A robber stole laptops from two Florida A&M University students at gunpoint Wednesday morning near the Paddyfoote complex.
Around 2:30 a.m., Chantey Sessomes sat in a group of eight students on the steps near Paddyfoote listening to music from laptops.
Seven other people were also in the area, said Sessomes, 18, a freshman business administration student from Baltimore. A lone male stood near the group on his cell phone, but Sessomes said he did not alert the students’ suspicions.
The robber then approached the students and pulled out his gun as he walked behind them.
Sessomes said he put his weapon to the backs of the students holding the laptops. Although Sessomes and her friend owned the laptops, neither one held the computers at the time of the robbery.
After attaining them, “He said, ‘thank you’ and took off jogging,” Sessomes said. The robber then jumped into a nearby silver car.
The students called FAMU PD, of which officers had just patrolled the area 15 minutes before the incident.
Assistant FAMU PD Police Chief James W. Lockley Jr., said the robber must have observed the officers leave before he struck.
From the police report, Lockley said the suspect was a black male with dreadlocks and a rough beard.
He said anyone who has information regarding the suspect should call FAMU PD.
Unfortunately the victims of the Paddyfoote incident are not alone.
An outbreak of robberies has occurred recently on Tallahassee campuses, leading officials from the police departments of FAMU, Florida State University, Tallahassee Community College and the city of Tallahassee to work together to capture the criminals and make sure students are safe.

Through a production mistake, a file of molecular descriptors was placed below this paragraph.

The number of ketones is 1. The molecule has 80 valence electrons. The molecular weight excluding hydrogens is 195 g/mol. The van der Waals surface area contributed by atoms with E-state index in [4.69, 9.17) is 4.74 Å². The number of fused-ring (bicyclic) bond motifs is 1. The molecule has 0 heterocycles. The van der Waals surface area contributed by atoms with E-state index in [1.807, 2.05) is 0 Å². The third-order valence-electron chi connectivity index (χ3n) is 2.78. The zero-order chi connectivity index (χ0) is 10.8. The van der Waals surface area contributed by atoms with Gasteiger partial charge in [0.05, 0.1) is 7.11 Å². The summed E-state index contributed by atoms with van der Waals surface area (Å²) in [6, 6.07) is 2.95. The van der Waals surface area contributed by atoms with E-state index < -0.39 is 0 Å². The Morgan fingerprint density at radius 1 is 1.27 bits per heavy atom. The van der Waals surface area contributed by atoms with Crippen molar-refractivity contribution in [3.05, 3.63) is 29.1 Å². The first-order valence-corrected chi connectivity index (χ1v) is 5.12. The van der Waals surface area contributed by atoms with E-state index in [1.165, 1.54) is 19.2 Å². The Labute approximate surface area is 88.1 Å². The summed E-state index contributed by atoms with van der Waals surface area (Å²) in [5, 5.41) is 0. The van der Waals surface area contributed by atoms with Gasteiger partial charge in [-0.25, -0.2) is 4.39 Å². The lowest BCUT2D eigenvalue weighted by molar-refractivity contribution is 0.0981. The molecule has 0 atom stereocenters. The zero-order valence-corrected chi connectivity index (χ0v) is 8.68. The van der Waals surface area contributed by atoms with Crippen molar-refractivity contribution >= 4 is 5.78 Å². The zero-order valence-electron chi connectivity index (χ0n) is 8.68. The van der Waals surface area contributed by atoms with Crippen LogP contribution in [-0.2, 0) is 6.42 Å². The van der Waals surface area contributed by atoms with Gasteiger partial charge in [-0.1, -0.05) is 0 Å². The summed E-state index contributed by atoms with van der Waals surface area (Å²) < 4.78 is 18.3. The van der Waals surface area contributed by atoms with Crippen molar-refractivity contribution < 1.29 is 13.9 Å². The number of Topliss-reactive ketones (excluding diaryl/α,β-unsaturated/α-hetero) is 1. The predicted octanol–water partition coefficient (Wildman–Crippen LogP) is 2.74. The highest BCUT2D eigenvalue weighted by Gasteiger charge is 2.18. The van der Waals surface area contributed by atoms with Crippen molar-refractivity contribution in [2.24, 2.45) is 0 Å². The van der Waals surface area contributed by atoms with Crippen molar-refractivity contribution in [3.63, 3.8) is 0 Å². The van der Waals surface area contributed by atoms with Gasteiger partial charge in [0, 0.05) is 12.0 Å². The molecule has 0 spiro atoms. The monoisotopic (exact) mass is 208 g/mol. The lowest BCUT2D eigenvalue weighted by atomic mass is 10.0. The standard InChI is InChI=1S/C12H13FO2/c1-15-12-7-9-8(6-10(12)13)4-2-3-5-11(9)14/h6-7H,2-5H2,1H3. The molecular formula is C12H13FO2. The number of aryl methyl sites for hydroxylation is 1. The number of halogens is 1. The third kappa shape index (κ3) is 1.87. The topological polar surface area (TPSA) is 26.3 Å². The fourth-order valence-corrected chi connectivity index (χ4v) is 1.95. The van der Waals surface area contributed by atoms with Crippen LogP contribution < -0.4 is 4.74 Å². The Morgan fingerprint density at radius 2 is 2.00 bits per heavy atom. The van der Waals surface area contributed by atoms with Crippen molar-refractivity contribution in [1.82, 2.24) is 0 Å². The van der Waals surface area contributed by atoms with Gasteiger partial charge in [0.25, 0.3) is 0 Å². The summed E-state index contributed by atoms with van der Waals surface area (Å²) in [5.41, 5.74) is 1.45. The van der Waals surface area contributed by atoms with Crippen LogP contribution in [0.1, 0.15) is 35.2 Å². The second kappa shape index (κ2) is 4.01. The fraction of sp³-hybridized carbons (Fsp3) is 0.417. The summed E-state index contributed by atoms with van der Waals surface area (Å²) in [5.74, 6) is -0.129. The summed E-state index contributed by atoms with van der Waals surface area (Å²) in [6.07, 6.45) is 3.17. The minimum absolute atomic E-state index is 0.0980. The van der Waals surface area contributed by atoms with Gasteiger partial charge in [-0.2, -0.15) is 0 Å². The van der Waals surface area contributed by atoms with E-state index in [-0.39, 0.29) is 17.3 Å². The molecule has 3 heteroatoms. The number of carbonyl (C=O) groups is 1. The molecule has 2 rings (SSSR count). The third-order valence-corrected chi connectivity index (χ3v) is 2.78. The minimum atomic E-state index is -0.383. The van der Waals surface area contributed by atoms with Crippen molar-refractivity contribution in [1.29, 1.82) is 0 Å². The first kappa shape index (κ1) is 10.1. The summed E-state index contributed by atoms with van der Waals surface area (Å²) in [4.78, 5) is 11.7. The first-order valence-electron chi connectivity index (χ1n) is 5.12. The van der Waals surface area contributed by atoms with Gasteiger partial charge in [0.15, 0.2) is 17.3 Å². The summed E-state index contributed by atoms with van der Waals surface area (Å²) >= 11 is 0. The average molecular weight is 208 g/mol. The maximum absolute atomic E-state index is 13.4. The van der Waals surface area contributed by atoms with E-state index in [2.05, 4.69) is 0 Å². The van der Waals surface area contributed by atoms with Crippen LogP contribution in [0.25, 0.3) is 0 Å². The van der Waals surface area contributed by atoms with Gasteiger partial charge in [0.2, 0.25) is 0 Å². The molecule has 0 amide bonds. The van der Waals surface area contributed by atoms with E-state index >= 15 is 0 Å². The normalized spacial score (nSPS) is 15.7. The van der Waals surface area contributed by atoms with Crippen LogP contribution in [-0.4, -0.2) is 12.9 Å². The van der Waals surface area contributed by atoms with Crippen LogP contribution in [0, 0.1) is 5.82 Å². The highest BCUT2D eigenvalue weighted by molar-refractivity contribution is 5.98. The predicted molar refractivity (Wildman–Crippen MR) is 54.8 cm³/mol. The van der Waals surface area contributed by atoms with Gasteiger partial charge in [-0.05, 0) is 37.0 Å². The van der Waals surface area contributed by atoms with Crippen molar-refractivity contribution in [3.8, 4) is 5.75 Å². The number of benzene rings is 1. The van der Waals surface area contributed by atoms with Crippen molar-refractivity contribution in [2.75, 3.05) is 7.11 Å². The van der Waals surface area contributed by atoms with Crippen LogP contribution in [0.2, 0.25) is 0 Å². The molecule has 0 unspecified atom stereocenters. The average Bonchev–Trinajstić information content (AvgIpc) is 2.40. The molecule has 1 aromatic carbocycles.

FSU PD Assistant Chief of Police Thomas Longo said FSU has seen an increase in robberies starting last week.
There is not a trend in the type of student victims, Longo said, “but many of the suspects are armed with handguns.”
Similarly to FAMU PD efforts, FSU PD officials have issued crime alerts to students and are giving out all of the information they can release.
Lockley said FAMU PD is collaborating with TPD, FSU PD and TCC to find out if individuals are “swinging from campus to campus committing crimes.”
“We want to keep these ‘thugs’ off campus,” Lockley added.
FAMU PD is especially proactive during homecoming week, which has a higher probability of crime, said Lockley and Officer of Crime Prevention Sherri Luke.
Most crimes during this time involve outsiders coming on FAMU’s campus, Luke said.
“More people means more activity and an increased chance of anything happening-especially concentrated in a small area.
Criminal activity in the city filters to the campuses,” Luke said.
When criminals target college campuses, Luke said college police departments notify each other and TPD.
FAMU PD wants to “put the word out” about the recent crimes to prevent the campus from becoming vulnerable, Luke said.
The University police department created flyers to inform FAMU students stating: “The suspects appear to target victims of opportunity. Please be mindful of your surroundings at all times.”
Lockley said students have a role in keeping the campus safe by looking out for suspicious happenings and calling FAMU PD.
“This is a safe campus,” Lockley said. “We (FAMU PD) obviously can’t be everywhere, but if you assist us in helping – like the Neighborhood Watch – we can make it safer.”
Lockley urges students to contact FAMU PD if they notice anything suspicious on campus.
“Call us,” Lockley said. “Assist us in helping you-be our eyes and our ears.”
Although some FAMU students feel safer in the small town of Tallahassee, Lockley said he does not want students to let their guard down.
He said students should understand crime also happens here.
“This is no different from the various homes and towns you come from.”
Contact Ebonie Ledbetter at firstname.lastname@example.org